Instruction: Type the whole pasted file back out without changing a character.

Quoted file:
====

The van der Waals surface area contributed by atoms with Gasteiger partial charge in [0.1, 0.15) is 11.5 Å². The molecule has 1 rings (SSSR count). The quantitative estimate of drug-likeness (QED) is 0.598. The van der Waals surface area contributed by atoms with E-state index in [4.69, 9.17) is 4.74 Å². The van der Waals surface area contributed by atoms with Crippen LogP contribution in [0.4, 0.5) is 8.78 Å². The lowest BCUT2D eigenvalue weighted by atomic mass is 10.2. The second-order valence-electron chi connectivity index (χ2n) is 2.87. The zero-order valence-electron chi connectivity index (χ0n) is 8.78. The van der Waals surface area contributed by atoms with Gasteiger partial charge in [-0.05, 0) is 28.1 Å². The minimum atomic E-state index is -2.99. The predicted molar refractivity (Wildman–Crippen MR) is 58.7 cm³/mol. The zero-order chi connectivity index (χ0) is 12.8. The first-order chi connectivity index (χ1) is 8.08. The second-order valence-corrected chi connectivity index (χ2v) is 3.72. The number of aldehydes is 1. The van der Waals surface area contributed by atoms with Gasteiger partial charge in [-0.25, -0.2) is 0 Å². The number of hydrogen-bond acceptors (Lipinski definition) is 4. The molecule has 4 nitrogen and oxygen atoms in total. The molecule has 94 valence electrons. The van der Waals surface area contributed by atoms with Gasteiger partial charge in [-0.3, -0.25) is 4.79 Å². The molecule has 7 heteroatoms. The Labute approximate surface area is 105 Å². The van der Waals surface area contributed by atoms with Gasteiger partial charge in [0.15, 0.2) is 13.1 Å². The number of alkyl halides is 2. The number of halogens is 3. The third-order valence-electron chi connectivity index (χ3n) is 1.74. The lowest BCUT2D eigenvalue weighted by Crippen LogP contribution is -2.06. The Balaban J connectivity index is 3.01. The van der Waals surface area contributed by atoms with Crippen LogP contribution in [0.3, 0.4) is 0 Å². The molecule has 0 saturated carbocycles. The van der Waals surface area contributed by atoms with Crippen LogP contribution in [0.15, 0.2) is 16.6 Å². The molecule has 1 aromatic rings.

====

The van der Waals surface area contributed by atoms with Gasteiger partial charge in [0.1, 0.15) is 11.5 Å². The molecule has 1 rings (SSSR count). The quantitative estimate of drug-likeness (QED) is 0.598. The van der Waals surface area contributed by atoms with E-state index in [4.69, 9.17) is 4.74 Å². The van der Waals surface area contributed by atoms with Crippen LogP contribution in [0.4, 0.5) is 8.78 Å². The lowest BCUT2D eigenvalue weighted by atomic mass is 10.2. The second-order valence-electron chi connectivity index (χ2n) is 2.87. The zero-order valence-electron chi connectivity index (χ0n) is 8.78. The van der Waals surface area contributed by atoms with Gasteiger partial charge in [-0.05, 0) is 28.1 Å². The minimum atomic E-state index is -2.99. The predicted molar refractivity (Wildman–Crippen MR) is 58.7 cm³/mol. The zero-order chi connectivity index (χ0) is 12.8. The first-order chi connectivity index (χ1) is 8.08. The second-order valence-corrected chi connectivity index (χ2v) is 3.72. The number of aldehydes is 1. The van der Waals surface area contributed by atoms with Gasteiger partial charge in [-0.25, -0.2) is 0 Å². The number of hydrogen-bond acceptors (Lipinski definition) is 4. The molecule has 4 nitrogen and oxygen atoms in total. The molecule has 94 valence electrons. The van der Waals surface area contributed by atoms with Gasteiger partial charge in [-0.3, -0.25) is 4.79 Å². The molecule has 7 heteroatoms. The Labute approximate surface area is 105 Å². The van der Waals surface area contributed by atoms with Gasteiger partial charge in [0.15, 0.2) is 13.1 Å². The number of alkyl halides is 2. The number of halogens is 3. The third-order valence-electron chi connectivity index (χ3n) is 1.74. The lowest BCUT2D eigenvalue weighted by Crippen LogP contribution is -2.06. The Balaban J connectivity index is 3.01. The van der Waals surface area contributed by atoms with Crippen LogP contribution in [0.3, 0.4) is 0 Å². The molecule has 0 saturated carbocycles. The van der Waals surface area contributed by atoms with Crippen LogP contribution in [0.15, 0.2) is 16.6 Å². The molecule has 1 aromatic rings.